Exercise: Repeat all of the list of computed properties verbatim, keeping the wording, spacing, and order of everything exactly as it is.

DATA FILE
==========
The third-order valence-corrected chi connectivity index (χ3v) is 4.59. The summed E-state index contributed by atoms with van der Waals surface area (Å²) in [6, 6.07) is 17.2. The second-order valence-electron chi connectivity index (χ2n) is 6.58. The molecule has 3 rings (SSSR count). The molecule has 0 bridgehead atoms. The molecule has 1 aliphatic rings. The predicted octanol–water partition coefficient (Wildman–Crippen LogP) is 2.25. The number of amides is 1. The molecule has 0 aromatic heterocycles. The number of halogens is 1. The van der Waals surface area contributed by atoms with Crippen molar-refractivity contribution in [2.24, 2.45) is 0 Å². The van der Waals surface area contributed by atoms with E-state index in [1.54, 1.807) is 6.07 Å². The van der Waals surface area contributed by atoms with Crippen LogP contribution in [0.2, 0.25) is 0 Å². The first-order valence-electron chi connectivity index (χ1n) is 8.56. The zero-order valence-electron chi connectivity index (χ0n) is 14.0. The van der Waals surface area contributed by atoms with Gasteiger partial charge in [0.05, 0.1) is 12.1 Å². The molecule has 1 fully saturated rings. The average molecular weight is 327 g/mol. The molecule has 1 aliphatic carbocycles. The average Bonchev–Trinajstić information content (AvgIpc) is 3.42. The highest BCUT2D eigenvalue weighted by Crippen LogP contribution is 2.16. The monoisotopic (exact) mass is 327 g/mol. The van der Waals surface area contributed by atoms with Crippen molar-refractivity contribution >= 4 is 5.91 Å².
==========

The third-order valence-corrected chi connectivity index (χ3v) is 4.59. The summed E-state index contributed by atoms with van der Waals surface area (Å²) in [6, 6.07) is 17.2. The second-order valence-electron chi connectivity index (χ2n) is 6.58. The molecule has 3 rings (SSSR count). The molecule has 0 bridgehead atoms. The molecule has 1 aliphatic rings. The predicted octanol–water partition coefficient (Wildman–Crippen LogP) is 2.25. The number of amides is 1. The molecule has 0 aromatic heterocycles. The number of halogens is 1. The van der Waals surface area contributed by atoms with Crippen molar-refractivity contribution in [2.24, 2.45) is 0 Å². The van der Waals surface area contributed by atoms with E-state index in [1.54, 1.807) is 6.07 Å². The van der Waals surface area contributed by atoms with Crippen LogP contribution in [0.2, 0.25) is 0 Å². The first-order valence-electron chi connectivity index (χ1n) is 8.56. The zero-order valence-electron chi connectivity index (χ0n) is 14.0. The van der Waals surface area contributed by atoms with Gasteiger partial charge in [0.05, 0.1) is 12.1 Å². The molecule has 1 fully saturated rings. The average molecular weight is 327 g/mol. The molecule has 1 aliphatic carbocycles. The average Bonchev–Trinajstić information content (AvgIpc) is 3.42. The highest BCUT2D eigenvalue weighted by Crippen LogP contribution is 2.16. The monoisotopic (exact) mass is 327 g/mol. The van der Waals surface area contributed by atoms with Crippen molar-refractivity contribution >= 4 is 5.91 Å².